My son just turned 6 years old and is about to repeat kindergarten. We just moved from Michigan to Florida where the school systems are quite different.
We had some concerns last year when my son had difficulty learning his numbers and letters. Our son was tested by an occupational therapist and she suggested that he had visual motor processing problems and recommended occupational therapy. We were also told by a behavioral optometrist we should start vision therapy because there are eye tracking issues beyond the processing problems.
He is currently reviving tutoring and is scheduled for a speech evaluation next week. Are we overwhelming our son with therapy? Which therapy should be the priority? Is it too early to get comprehensive I.Q. and L.D. testing?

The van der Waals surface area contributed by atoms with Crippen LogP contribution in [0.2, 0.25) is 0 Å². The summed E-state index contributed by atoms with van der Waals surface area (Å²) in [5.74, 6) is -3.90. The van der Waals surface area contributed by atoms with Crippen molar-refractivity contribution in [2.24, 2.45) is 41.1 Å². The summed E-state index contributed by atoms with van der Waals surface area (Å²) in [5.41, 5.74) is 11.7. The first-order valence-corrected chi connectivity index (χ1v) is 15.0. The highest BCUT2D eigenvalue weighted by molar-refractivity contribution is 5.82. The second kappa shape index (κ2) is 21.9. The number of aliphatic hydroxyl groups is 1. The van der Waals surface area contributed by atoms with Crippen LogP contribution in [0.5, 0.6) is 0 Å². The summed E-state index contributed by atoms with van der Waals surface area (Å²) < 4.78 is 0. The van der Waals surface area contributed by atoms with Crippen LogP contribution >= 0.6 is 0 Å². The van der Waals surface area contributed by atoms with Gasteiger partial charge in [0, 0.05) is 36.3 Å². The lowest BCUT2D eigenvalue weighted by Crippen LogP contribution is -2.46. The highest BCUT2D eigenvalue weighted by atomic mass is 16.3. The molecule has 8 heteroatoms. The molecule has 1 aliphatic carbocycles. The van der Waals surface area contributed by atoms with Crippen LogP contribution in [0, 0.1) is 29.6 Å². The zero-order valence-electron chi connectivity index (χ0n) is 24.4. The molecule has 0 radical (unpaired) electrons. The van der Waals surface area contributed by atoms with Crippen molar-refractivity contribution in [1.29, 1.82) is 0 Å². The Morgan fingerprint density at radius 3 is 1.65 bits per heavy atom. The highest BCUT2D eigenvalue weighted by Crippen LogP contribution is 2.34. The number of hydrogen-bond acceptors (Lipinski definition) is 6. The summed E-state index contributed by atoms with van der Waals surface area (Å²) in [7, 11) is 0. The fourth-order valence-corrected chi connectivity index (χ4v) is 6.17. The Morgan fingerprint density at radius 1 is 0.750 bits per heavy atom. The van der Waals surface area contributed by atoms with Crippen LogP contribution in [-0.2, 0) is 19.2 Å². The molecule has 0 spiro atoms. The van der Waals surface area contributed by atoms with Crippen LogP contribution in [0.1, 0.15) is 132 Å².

We met with a psychologist who feels we should wait until he is seven for best results because the delays could be resolved through maturation. Should we wait for comprehensive testing if he is getting therapy anyway or should we get the whole picture? We are confused, concerned, and spending a whole lot of money.
Please let us know what we should do.
The best time to intervene is when you find that your child has a problem. You have done just that. If the reason for the problems is a developmental delay, the interventions can only facilitate catching up. Should the problems no longer be there by first or second grade, you can stop.
However, if what you have found is the earliest phases of a learning disability, the early interventions will help him keep up and learn. In this case, he might need help for several more years.
So, yes, you are doing the right thing. The only suggestion is to focus the intervention on the problems found. He is old enough to have psycho-educational testing. These results will help to pinpoint the problems and will direct you to the necessary interventions.